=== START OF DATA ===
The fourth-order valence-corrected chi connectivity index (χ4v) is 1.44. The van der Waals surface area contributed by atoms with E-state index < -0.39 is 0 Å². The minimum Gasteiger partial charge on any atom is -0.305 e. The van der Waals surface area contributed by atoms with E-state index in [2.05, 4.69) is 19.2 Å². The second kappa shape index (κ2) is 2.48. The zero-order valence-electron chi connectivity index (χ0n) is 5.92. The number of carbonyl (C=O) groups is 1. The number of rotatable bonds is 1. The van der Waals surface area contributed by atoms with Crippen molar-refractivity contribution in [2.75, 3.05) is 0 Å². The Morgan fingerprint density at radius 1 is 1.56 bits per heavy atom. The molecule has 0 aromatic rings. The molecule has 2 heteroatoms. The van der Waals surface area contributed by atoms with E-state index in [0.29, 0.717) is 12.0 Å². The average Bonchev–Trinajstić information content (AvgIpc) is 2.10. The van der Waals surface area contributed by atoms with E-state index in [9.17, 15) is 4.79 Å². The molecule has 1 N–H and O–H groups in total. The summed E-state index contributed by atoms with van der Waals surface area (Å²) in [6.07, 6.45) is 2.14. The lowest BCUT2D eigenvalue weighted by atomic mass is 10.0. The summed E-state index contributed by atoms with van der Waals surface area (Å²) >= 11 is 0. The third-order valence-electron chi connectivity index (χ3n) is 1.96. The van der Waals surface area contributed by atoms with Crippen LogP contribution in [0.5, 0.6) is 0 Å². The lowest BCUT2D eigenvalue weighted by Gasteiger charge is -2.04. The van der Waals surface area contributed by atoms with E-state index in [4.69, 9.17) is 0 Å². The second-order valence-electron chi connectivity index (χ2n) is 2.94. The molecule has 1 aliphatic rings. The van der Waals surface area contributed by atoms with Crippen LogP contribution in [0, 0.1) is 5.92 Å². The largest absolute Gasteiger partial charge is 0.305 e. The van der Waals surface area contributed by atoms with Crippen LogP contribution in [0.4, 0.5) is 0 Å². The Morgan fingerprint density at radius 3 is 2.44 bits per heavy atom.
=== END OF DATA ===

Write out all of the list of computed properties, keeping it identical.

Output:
The fourth-order valence-corrected chi connectivity index (χ4v) is 1.44. The van der Waals surface area contributed by atoms with E-state index < -0.39 is 0 Å². The minimum Gasteiger partial charge on any atom is -0.305 e. The van der Waals surface area contributed by atoms with E-state index in [2.05, 4.69) is 19.2 Å². The second kappa shape index (κ2) is 2.48. The zero-order valence-electron chi connectivity index (χ0n) is 5.92. The number of carbonyl (C=O) groups is 1. The number of rotatable bonds is 1. The van der Waals surface area contributed by atoms with Crippen molar-refractivity contribution in [2.75, 3.05) is 0 Å². The Morgan fingerprint density at radius 1 is 1.56 bits per heavy atom. The molecule has 0 aromatic rings. The molecule has 2 heteroatoms. The van der Waals surface area contributed by atoms with E-state index in [0.29, 0.717) is 12.0 Å². The average Bonchev–Trinajstić information content (AvgIpc) is 2.10. The van der Waals surface area contributed by atoms with E-state index in [9.17, 15) is 4.79 Å². The molecule has 1 N–H and O–H groups in total. The summed E-state index contributed by atoms with van der Waals surface area (Å²) in [6.07, 6.45) is 2.14. The lowest BCUT2D eigenvalue weighted by atomic mass is 10.0. The summed E-state index contributed by atoms with van der Waals surface area (Å²) >= 11 is 0. The third-order valence-electron chi connectivity index (χ3n) is 1.96. The van der Waals surface area contributed by atoms with Crippen LogP contribution in [0.5, 0.6) is 0 Å². The lowest BCUT2D eigenvalue weighted by Gasteiger charge is -2.04. The van der Waals surface area contributed by atoms with E-state index in [4.69, 9.17) is 0 Å². The second-order valence-electron chi connectivity index (χ2n) is 2.94. The molecule has 1 aliphatic rings. The van der Waals surface area contributed by atoms with Crippen LogP contribution in [0, 0.1) is 5.92 Å². The largest absolute Gasteiger partial charge is 0.305 e. The van der Waals surface area contributed by atoms with Crippen LogP contribution in [0.4, 0.5) is 0 Å². The Morgan fingerprint density at radius 3 is 2.44 bits per heavy atom.